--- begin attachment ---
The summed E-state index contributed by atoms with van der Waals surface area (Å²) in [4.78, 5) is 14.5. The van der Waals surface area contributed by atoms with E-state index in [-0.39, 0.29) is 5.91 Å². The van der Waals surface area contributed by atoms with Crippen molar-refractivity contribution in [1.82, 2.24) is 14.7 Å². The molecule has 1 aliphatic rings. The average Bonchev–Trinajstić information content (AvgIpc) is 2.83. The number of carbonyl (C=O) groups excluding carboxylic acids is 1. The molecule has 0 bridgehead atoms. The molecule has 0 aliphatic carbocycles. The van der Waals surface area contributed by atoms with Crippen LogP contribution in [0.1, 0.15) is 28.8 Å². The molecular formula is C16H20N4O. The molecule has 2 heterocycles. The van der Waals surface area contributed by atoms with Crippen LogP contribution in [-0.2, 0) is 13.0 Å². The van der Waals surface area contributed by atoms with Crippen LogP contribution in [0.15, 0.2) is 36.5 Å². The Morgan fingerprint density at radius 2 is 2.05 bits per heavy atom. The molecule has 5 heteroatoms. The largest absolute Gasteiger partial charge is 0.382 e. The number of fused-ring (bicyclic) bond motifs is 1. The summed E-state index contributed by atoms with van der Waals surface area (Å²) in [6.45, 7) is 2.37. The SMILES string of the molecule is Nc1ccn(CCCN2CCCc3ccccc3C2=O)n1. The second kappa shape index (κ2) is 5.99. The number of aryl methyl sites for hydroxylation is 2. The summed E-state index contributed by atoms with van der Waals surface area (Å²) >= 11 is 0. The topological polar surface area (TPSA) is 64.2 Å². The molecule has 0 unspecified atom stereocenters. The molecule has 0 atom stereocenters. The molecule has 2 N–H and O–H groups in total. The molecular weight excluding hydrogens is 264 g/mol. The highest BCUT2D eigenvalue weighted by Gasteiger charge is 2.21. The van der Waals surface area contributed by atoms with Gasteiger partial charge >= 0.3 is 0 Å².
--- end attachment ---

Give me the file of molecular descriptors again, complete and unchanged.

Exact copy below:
The summed E-state index contributed by atoms with van der Waals surface area (Å²) in [4.78, 5) is 14.5. The van der Waals surface area contributed by atoms with E-state index in [-0.39, 0.29) is 5.91 Å². The van der Waals surface area contributed by atoms with Crippen molar-refractivity contribution in [1.82, 2.24) is 14.7 Å². The molecule has 1 aliphatic rings. The average Bonchev–Trinajstić information content (AvgIpc) is 2.83. The number of carbonyl (C=O) groups excluding carboxylic acids is 1. The molecule has 0 bridgehead atoms. The molecule has 0 aliphatic carbocycles. The van der Waals surface area contributed by atoms with Crippen LogP contribution in [0.1, 0.15) is 28.8 Å². The molecular formula is C16H20N4O. The molecule has 2 heterocycles. The van der Waals surface area contributed by atoms with Crippen LogP contribution in [-0.2, 0) is 13.0 Å². The van der Waals surface area contributed by atoms with Crippen LogP contribution in [0.15, 0.2) is 36.5 Å². The Morgan fingerprint density at radius 2 is 2.05 bits per heavy atom. The molecule has 5 heteroatoms. The largest absolute Gasteiger partial charge is 0.382 e. The number of fused-ring (bicyclic) bond motifs is 1. The summed E-state index contributed by atoms with van der Waals surface area (Å²) in [6.45, 7) is 2.37. The SMILES string of the molecule is Nc1ccn(CCCN2CCCc3ccccc3C2=O)n1. The second kappa shape index (κ2) is 5.99. The number of aryl methyl sites for hydroxylation is 2. The summed E-state index contributed by atoms with van der Waals surface area (Å²) >= 11 is 0. The topological polar surface area (TPSA) is 64.2 Å². The molecule has 0 unspecified atom stereocenters. The molecule has 0 atom stereocenters. The molecule has 2 N–H and O–H groups in total. The molecular weight excluding hydrogens is 264 g/mol. The highest BCUT2D eigenvalue weighted by Gasteiger charge is 2.21. The van der Waals surface area contributed by atoms with Gasteiger partial charge >= 0.3 is 0 Å².